Madame Tussauds span>
Madame Tussauds (nee Anna Maria Grosholts) — sculptor and founder of The Wax Museum in London, was born December 7 (according to some sources — 1 December) 1761 in Strasbourg, a German family, but preferred to live in Berne, Paris and in England and considered herself a Swiss lady.
Her father died before the birth of a girl, and she had spent his childhood in the house of his maternal uncle M. Curtius, who adopt her. A doctor by profession, Curtius was known as the creator of miniature portraits of wax and enamel. Together with her sister and niece, he moved to Paris, where he opened a workshop and a freak show.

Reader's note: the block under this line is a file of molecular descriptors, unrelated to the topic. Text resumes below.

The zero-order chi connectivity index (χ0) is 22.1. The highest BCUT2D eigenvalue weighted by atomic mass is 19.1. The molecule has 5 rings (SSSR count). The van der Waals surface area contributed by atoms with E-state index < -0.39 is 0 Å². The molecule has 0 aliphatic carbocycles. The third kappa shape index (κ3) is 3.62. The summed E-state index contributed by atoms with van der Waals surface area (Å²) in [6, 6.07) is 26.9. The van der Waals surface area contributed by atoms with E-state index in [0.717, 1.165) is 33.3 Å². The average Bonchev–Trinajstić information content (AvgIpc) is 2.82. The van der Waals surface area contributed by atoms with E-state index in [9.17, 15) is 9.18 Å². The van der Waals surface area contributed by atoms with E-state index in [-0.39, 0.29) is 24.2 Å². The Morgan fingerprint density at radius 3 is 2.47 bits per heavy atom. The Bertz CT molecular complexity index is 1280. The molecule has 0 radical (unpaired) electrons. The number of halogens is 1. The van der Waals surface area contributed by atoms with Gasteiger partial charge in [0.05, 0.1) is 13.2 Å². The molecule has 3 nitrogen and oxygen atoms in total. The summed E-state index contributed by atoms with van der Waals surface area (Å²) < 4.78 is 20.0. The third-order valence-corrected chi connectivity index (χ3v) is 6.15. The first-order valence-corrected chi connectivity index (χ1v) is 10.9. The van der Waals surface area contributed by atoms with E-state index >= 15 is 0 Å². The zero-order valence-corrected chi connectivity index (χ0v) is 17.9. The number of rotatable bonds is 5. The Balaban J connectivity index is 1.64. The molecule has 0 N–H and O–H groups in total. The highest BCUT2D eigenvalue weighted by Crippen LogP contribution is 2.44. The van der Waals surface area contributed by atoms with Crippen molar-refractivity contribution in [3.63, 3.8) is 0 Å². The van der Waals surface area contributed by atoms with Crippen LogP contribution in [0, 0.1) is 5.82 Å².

Anna Maria soon discovered brilliant ability to create lifelike wax sculpture portraits. At age 18, she began to teach the art of Princess Elizabeth, sister of Louis XVI. After his uncle's death she inherited his business and soon in 1795, she married Francois Tussaud.
After the Peace of Amiens in 1802, she went to England to show their work there, and did not return to France. For 30 years Tussauds went around the British Isles, showing his collection, which is constantly expanded and improved. At age 74 she moved to London, where he founded the museum that bears her name.
Madame Tussauds manufactured the full-length images of people, distinguished by remarkable resemblance to the originals. She used mimics the color tinting, false hair, false glass eyes, suits. Among his most famous works — the figures , , a self-portrait at the age of 81 and others.
Madame Tussaud died on April 16 in 1850. Its museum is alive to this day, although in 1925 a fire destroyed many of the figures. Fortunately, the forms were not injured, and the figures were reconstructed.